Water, lab air shutdown to affect Duncan McArthur Hall

A domestic water and lab air shutdown is planned for Duncan McArthur Hall A-wing on Saturday, Sept. 19 between 8 am and 12 pm while contractors perform work associated with the removal of lab benches from room A339.

Please note the following pertaining to this shutdown:

  • There will be no water available for hand washing, flushing toilets, kitchen or lab use in A-wing.
  • There will be no lab air available to lab benches throughout A-wing.
  • There are no fire safety implications arising from this work.
  • Domestic water will remain available in B-wing while this work is completed.

Any questions regarding this planned work should be directed to Fixit by phone at extension 77301 or by e-mail.

Queen's remembers Andrea Mariano

[Andrea Mariano]
Andrea Mariano

Queen’s University regrets to inform the community of the death of Andrea Mariano, 18, from Thornhill, Ont. Ms. Mariano, a first-year student in the Faculty of Arts and Science, died at Kingston General Hospital on Sept. 18.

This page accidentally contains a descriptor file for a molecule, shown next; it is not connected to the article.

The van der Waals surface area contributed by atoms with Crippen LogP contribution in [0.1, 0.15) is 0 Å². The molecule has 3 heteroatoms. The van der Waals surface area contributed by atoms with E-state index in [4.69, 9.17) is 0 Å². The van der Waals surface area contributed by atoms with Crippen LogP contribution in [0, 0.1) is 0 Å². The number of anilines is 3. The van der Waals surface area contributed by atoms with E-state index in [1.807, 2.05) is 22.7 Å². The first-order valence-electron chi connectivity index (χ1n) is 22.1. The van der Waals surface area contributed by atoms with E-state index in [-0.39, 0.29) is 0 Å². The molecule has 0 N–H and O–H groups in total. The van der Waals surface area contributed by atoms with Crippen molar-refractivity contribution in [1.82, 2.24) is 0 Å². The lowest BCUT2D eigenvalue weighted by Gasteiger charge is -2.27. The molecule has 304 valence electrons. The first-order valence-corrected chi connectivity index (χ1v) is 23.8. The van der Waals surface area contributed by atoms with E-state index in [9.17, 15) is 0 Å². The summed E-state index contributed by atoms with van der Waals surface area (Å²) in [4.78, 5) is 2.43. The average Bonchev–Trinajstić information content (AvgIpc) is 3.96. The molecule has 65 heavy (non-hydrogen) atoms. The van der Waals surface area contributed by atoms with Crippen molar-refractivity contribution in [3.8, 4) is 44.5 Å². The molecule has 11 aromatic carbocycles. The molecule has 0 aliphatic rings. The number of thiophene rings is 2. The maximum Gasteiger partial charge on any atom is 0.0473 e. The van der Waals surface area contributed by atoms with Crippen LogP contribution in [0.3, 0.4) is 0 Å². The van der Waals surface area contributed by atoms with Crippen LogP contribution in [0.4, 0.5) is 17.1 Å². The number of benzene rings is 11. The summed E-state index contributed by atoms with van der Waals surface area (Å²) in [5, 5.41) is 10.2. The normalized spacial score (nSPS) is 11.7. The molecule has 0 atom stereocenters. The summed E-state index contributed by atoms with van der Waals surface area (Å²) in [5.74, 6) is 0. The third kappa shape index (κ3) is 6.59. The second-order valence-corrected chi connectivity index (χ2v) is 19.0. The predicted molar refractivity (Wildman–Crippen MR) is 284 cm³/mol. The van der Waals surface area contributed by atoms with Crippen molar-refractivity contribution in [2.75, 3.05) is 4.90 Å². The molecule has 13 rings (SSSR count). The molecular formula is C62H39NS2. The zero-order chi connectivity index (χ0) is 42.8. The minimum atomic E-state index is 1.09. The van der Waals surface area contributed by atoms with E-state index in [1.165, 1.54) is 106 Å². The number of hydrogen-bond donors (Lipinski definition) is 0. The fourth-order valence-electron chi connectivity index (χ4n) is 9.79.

Andrea’s family has indicated that the cause of death was related to an anaphylactic allergic reaction.

“I would like to express my deepest condolences to Andrea’s family on behalf of the Queen’s community,” Principal Daniel Woolf says. “We are saddened by the loss of this promising young woman.”

Visitations will take place at Fratelli Vescio Funeral Homes, 8101 Weston Rd., Woodbridge, Ont, on Thursday, Sept. 24 from 2-4 pm and 6-9 pm, and Friday, Sept. 25 from 2-4 pm and 6-9 pm. Funeral service will occur at St. Joseph the Worker, 191 Wade Gate, Concord, Ont., on Saturday, Sept. 26 at 9:30 am. Internment to follow at Holy Cross Catholic Cemetery, 8361 Yonge Street, Thornhill, Ont. 

Flags on campus will be lowered in Andrea’s memory. Details of an on-campus memorial service will be announced at a later date.

Anyone in need of support is encouraged to contact Student Wellness Services at 613-533-6000 ext. 78264 and/or University Chaplain Kate Johnson at 613-533-2186. After hours, students are encouraged to contact Campus Security at 613-533-6733.

Sketch comedy troupe coming back to Queen's

[She Said What]
She Said What is an all female sketch comedy troupe made up of four Queen's graduates – from left, Megan MacKeigan, Marni Van Dyk, Emma Hunter and Carly Heffernan. (Supplied photo)